The Charming Streets of Kinsale

Nestled on the edge of the south coast of Ireland and surrounded by the natural beauty of the glorious Irish countryside, the picturesque town of Kinsale offers a warm welcome to travellers from all over the globe.

At first glance, one may wonder why this small town attracts so many visitors, but after being lucky enough to spend a few days exploring on my recent trip to Ireland, it was quickly clear to me just what was so appealing about it.

Kinsale is full of colour and characterand every time you turn a corner on the countless skinny, winding roads, you are met with brightly painted houses, charming shops and cafes and, of course, an abundance of traditional pubs. Each locale is packed full of character and provides visitors with the chance to mingle with the friendly locals in front of a roaring fire. From my own experience, this was the perfect way to warm up on a damp windy night – Kinsale is perched on the edge of the Atlantic Ocean, after all!

When in Ireland…it would be rude not to!

The seaside location means there are countless restaurants offering freshly caught seafood, but I found I was also spoiled for choice with other local goodies such as cheese and whisky – there is definitely a reason why Kinsale has the most restaurants per head in Ireland . There is even a Willy Wonka-esque chocolate shop where all sorts of wacky creations are created on site! I was also able to sample culinary delights in the food markets set up along cobbled streets that are not much wider than a car.

My time in Kinsale was brief, but I am already planning a return visit on my next trip to Ireland. As it lies on the famous Wild Atlantic Way driving route, it is an excellent base where drivers can explore the surrounding area of County Cork and follow the twisting winding roads that scale the coastline of this breath-taking part of the country. I can only imagine the other quaint villages and beautiful beaches in this area, and I am itching to discover them.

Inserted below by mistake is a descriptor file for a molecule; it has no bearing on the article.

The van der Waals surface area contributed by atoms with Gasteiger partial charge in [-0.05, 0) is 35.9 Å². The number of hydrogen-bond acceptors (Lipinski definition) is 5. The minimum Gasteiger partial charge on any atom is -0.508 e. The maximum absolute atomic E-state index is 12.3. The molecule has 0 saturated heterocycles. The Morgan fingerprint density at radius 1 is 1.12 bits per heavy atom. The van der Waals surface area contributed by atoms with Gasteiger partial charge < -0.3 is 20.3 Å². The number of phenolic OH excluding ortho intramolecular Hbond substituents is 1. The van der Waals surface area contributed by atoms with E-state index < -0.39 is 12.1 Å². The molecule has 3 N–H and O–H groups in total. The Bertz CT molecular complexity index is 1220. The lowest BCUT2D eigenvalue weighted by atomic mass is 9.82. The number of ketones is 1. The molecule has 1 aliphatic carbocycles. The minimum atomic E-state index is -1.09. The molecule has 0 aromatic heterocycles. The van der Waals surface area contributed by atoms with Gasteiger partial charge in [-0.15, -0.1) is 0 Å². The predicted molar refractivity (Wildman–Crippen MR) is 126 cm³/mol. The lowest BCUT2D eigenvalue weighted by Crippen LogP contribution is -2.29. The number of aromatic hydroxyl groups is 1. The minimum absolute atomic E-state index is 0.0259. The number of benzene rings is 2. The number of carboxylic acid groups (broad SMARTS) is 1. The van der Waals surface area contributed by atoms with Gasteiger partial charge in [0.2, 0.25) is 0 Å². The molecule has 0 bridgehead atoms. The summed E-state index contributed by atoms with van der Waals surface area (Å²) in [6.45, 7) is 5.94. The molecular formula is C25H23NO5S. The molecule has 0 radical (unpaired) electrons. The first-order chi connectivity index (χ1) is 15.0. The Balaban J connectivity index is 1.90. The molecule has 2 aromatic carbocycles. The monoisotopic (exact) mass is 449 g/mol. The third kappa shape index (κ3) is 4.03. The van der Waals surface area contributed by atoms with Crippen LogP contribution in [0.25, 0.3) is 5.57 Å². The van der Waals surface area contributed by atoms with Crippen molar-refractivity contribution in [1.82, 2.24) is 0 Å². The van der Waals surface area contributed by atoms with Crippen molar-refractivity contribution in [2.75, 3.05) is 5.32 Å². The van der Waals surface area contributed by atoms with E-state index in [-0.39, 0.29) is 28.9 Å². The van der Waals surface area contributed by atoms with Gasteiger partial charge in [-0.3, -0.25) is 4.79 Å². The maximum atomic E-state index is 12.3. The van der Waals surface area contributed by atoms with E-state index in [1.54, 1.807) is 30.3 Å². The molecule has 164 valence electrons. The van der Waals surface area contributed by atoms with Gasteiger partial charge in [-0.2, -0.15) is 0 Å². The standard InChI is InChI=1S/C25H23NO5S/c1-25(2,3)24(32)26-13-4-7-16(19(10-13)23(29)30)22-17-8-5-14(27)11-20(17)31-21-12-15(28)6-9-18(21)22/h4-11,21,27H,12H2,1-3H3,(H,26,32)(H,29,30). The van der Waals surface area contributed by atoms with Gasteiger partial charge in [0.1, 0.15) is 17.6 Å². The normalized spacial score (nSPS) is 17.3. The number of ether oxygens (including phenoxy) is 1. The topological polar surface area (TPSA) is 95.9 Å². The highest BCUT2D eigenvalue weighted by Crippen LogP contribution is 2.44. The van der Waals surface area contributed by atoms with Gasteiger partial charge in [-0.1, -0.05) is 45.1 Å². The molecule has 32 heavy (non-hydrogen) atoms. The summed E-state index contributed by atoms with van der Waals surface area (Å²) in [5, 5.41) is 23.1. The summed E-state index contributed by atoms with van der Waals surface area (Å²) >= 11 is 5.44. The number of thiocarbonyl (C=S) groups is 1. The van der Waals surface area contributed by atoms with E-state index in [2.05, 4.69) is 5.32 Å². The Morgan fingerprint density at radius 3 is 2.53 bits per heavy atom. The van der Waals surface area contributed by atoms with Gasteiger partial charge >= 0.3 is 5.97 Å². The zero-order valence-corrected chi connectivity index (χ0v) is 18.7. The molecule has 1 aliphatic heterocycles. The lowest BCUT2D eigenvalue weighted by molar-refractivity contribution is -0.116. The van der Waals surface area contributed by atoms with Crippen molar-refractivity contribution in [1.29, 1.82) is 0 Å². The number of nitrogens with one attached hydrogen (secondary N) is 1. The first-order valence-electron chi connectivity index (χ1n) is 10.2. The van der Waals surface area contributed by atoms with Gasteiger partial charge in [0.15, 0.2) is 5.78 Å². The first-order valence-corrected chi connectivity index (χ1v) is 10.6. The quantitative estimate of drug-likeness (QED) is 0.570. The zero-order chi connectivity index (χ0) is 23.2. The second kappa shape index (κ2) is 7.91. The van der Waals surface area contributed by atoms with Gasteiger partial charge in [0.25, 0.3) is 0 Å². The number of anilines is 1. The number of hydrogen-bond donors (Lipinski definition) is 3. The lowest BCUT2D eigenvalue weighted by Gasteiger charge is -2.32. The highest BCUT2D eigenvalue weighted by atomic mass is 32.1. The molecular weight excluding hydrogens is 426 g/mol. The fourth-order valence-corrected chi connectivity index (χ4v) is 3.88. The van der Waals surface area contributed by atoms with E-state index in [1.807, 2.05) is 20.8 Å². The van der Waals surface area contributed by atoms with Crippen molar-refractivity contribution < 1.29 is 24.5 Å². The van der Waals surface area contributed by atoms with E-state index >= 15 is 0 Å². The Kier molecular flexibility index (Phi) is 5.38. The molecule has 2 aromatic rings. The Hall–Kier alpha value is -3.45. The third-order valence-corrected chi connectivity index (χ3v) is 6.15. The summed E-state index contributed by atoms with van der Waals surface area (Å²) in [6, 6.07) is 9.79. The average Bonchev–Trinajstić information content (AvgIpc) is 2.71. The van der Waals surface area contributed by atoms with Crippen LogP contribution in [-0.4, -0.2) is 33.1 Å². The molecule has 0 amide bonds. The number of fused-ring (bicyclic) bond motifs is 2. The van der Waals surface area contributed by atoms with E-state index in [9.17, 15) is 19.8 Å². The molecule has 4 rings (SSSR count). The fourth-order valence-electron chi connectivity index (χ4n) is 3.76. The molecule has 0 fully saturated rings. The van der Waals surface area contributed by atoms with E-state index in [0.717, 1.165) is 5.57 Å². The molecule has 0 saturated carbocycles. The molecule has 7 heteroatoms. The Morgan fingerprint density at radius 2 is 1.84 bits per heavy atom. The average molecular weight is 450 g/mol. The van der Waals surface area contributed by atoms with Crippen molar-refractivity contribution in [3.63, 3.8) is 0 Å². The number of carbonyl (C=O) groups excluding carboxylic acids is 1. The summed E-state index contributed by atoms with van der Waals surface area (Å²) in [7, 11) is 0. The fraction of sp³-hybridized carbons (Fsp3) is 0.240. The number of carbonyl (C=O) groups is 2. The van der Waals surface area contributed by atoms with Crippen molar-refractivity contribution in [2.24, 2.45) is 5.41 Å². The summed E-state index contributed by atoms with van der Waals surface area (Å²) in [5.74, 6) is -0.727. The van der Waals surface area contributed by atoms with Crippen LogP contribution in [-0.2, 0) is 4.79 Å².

The delicious food, postcard-perfect buildings, and shops full of quirky trinkets – many of which I happily lost an afternoon browsing through – meant Kinsale ticked all of the boxes on my holiday wish list!

McKinlay Kidd offer a number of holidays along the illustrious Wild Atlantic Way, many of which include a trip to Kinsale. Browse our Ireland holidays on our website, or alternatively give us a call on 0141 260 9260 to arrange a tailor-made Ireland holiday that suits your exact requirements.

Words and images by Rhona @ McKinlay Kidd

On a nostalgia trip to the west of Ireland

As a child I spent a very memorable holiday in Connemara, in the west of Ireland. Although we had explored many parts of Ireland and Scotland before, I can still remember the first sight of the white sandy beaches near Roundstone, contrasting with the beautiful bleakness of the boglands, just a few miles inland.

It’s a part of Ireland I am always thrilled to return to. This year, for my birthday, we had the chance for another short visit. Just to add to the nostalgic theme, we drove there from Dublin in a car from the same year as my first visit- a 1974 MGB roadster.

The intervening period has of course seen enormous changes, both in the island of Ireland and in the cars we drive. The first challenge we met was trying to reach the motorway toll booth from the driver’s window – clearly cars are rather higher now than forty years ago. Mind you, there were no tolls in the seventies and certainly no roads worthy of charging for!

Once we reached Connemara, with its small roads sweeping over the dramatically beautiful flatlands between the lakes and mountains, our wee MG seemed right at home.

After an evening enjoying the craic in Clifden, we headed off to re-visit another place which made a big impression on me in 1974 – the memorial marking the landing site of Alcock & Brown’s first transatlantic flight. Years ago this was just a white beacon with some sketchy notices in the middle of a Connemara bog. This year, as part of the Wild Atlantic Way project, an impressive visitor experience has been developed. With boardwalks so you can explore the bogland, and a range of interpretation areas, the fascinating history of “Derrygimlagh” has been brought to life. Not only was this the site of the famous, though somewhat unscheduled landing, but it also marks the spot where Gugliemo Marconi established the first ever commercial transatlantic wireless station. This was an extensive complex, with massive condenser house, staff accommodation, even a social club.

Alcock and Brown certainly picked the right spot to touch down, meaning news of their tremendous feat could be rapidly broadcast. It is still hard to grasp that this one, pretty remote part of Ireland played a key role in two of the last century’s most important innovations – flight and communications.

It seemed a very appropriate place to visit in a classic car. A true nostalgia trip.

And, to round off the day, it was time to enjoy some open top motoring and find those sandy beaches again.

By Robert @ McKinlay Kidd

(Featured photo taken in Connemara)